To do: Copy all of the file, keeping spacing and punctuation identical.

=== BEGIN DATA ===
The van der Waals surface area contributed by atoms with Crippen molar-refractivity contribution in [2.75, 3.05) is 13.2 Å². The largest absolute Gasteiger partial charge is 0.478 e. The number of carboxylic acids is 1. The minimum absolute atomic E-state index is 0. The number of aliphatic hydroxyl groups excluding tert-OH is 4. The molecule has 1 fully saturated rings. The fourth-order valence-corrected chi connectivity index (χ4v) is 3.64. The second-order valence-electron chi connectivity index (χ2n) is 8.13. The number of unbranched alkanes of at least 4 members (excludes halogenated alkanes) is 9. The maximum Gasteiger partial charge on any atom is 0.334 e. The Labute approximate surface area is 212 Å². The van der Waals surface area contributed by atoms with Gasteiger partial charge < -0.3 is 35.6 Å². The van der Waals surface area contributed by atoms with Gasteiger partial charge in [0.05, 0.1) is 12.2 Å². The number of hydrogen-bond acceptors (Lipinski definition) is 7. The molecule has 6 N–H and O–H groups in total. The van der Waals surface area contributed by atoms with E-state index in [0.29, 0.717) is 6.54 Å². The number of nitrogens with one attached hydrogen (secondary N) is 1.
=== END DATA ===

The van der Waals surface area contributed by atoms with Crippen molar-refractivity contribution in [2.75, 3.05) is 13.2 Å². The largest absolute Gasteiger partial charge is 0.478 e. The number of carboxylic acids is 1. The minimum absolute atomic E-state index is 0. The number of aliphatic hydroxyl groups excluding tert-OH is 4. The molecule has 1 fully saturated rings. The fourth-order valence-corrected chi connectivity index (χ4v) is 3.64. The second-order valence-electron chi connectivity index (χ2n) is 8.13. The number of unbranched alkanes of at least 4 members (excludes halogenated alkanes) is 9. The maximum Gasteiger partial charge on any atom is 0.334 e. The Labute approximate surface area is 212 Å². The van der Waals surface area contributed by atoms with Gasteiger partial charge < -0.3 is 35.6 Å². The van der Waals surface area contributed by atoms with Gasteiger partial charge in [0.05, 0.1) is 12.2 Å². The number of hydrogen-bond acceptors (Lipinski definition) is 7. The molecule has 6 N–H and O–H groups in total. The van der Waals surface area contributed by atoms with E-state index in [0.29, 0.717) is 6.54 Å². The number of nitrogens with one attached hydrogen (secondary N) is 1.